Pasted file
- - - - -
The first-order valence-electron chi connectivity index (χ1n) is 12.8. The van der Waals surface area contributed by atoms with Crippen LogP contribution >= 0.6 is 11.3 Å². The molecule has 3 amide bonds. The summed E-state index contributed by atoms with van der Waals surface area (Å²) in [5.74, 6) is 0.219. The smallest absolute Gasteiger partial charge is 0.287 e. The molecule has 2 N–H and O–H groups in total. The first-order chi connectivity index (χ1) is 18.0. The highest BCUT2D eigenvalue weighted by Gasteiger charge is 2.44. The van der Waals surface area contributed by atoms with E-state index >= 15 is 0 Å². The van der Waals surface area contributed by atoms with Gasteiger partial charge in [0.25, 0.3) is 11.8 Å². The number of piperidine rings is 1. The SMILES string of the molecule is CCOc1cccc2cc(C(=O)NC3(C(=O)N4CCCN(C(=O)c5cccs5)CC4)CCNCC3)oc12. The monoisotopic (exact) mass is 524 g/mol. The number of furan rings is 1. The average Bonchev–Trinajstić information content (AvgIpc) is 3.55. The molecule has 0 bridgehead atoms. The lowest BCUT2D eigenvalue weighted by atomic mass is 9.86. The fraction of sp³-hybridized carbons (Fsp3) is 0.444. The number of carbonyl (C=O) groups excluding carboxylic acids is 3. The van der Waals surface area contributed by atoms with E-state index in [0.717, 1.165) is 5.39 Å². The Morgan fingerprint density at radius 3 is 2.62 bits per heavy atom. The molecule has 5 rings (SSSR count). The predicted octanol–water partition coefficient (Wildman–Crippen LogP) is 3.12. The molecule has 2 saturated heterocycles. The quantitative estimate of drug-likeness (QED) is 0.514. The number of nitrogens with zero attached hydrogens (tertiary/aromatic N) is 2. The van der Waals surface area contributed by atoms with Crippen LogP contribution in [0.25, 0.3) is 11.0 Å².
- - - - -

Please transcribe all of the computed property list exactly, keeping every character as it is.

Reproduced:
The first-order valence-electron chi connectivity index (χ1n) is 12.8. The van der Waals surface area contributed by atoms with Crippen LogP contribution >= 0.6 is 11.3 Å². The molecule has 3 amide bonds. The summed E-state index contributed by atoms with van der Waals surface area (Å²) in [5.74, 6) is 0.219. The smallest absolute Gasteiger partial charge is 0.287 e. The molecule has 2 N–H and O–H groups in total. The first-order chi connectivity index (χ1) is 18.0. The highest BCUT2D eigenvalue weighted by Gasteiger charge is 2.44. The van der Waals surface area contributed by atoms with E-state index >= 15 is 0 Å². The van der Waals surface area contributed by atoms with Gasteiger partial charge in [0.25, 0.3) is 11.8 Å². The number of piperidine rings is 1. The SMILES string of the molecule is CCOc1cccc2cc(C(=O)NC3(C(=O)N4CCCN(C(=O)c5cccs5)CC4)CCNCC3)oc12. The monoisotopic (exact) mass is 524 g/mol. The number of furan rings is 1. The average Bonchev–Trinajstić information content (AvgIpc) is 3.55. The molecule has 0 bridgehead atoms. The lowest BCUT2D eigenvalue weighted by atomic mass is 9.86. The fraction of sp³-hybridized carbons (Fsp3) is 0.444. The number of carbonyl (C=O) groups excluding carboxylic acids is 3. The van der Waals surface area contributed by atoms with E-state index in [0.717, 1.165) is 5.39 Å². The Morgan fingerprint density at radius 3 is 2.62 bits per heavy atom. The molecule has 5 rings (SSSR count). The predicted octanol–water partition coefficient (Wildman–Crippen LogP) is 3.12. The molecule has 2 saturated heterocycles. The quantitative estimate of drug-likeness (QED) is 0.514. The number of nitrogens with zero attached hydrogens (tertiary/aromatic N) is 2. The van der Waals surface area contributed by atoms with Crippen LogP contribution in [0.25, 0.3) is 11.0 Å².